The following article features coverage from the European Hematology Association 2020 virtual meeting. Click here to read more of Hematology Advisor’s conference coverage.
Maintenance therapy with ixazomib postinduction prolonged progression-free survival (PFS) compared with placebo among patients with newly diagnosed multiple myeloma (MM) who were not eligible for transplant, according to results from the phase 3 TOURMALINE-MM4 trial presented at the Virtual Edition of the 25th European Hematology Association (EHA) Annual Congress.
Maintenance therapy can delay disease progression among newly diagnosed patients with MM not undergoing transplant, but there are no specific agents approved in this space.
“A number of agents have been investigated, but proteosome inhibitor–based maintenance has not been studied in a placebo-controlled trial,” Meletios A. Dimopoulos, MD, of the National and Kapodistrian University of Athens in Greece, and lead author and presenter, said.
The international, multicenter, double-blind phase 3 TOURMALINE-MM4 trial randomly assigned 706 patients with newly diagnosed MM ineligible for or who did not want to undergo transplant 3:2 to receive maintenance postinduction therapy with ixazomib (425 patients) or placebo (281 patients) for up to 2 years. Patients had to achieve at least a partial response (PR) during induction therapy. The primary endpoint was PFS and the key secondary endpoint was overall survival (OS).
At baseline, the median age was 73, ISS stage III disease was present in 35% of patients, and 17% had high risk cytogenetics. The use of an immunomodulatory drug during induction was similar between arms at 33%.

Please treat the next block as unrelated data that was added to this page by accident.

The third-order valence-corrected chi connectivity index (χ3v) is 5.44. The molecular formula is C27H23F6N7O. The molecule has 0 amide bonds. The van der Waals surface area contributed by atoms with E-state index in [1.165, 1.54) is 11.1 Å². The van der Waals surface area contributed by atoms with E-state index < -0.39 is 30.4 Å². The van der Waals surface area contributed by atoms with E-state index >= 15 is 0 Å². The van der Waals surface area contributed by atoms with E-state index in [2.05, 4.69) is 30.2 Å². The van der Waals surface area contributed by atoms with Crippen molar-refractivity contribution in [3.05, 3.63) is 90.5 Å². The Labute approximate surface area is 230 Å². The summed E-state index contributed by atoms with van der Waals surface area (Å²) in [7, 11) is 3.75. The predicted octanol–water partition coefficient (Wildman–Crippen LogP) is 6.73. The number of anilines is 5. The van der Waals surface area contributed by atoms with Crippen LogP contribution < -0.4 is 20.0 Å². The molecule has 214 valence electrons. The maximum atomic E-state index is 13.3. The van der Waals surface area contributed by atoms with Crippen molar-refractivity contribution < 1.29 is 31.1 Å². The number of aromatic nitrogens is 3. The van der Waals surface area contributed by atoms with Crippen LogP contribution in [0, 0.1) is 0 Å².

PFS was significantly longer in the ixazomib arm, with a median of 17.4 months compared with 9.4 months with placebo (hazard ratio [HR], 0.66; 95% CI, 0.54-0.80; P <.001) during a median follow-up of 21.1 months. The 24-month PFS was 39.2% with ixazomib compared with 24.1% with placebo.
The PFS benefit was observed across all subgroups, including preinduction ISS stage, age, prior proteosome inhibitor exposure, prior immunomodulator drug (IMiD) exposure, and frailty.
Overall survival data are not yet mature.
A majority of patients experienced grade 1 to grade 2 treatment-emergent adverse events (TEAEs). Discontinuation due to TEAEs occurred in 13% of patients in the ixazomib arm and 8% of patients in the placebo arm. Common TEAEs that occurred more frequently with ixazomib compared with placebo included nausea, vomiting, and diarrhea.
In conclusion, Dr Dimopoulos said that ixazomib “may provide a valuable maintenance option in combination with other agents such as IMiDs and mAbs.”
Dimopoulos MA, Špička I, Quach H, et al. Ixazomib vs placebo as post-induction maintenance therapy in newly diagnosed multiple myeloma (NDMM) patients (pts) Not undergoing autologous stem cell transplant (ASCT): Phase 3 TOURMALINE-MM4 trial. Paper Presented at: Virtual Edition of the 25th European Hematology Association (EHA) Annual Congress; June 2020. Abstract S200.
This article originally appeared on Cancer Therapy Advisor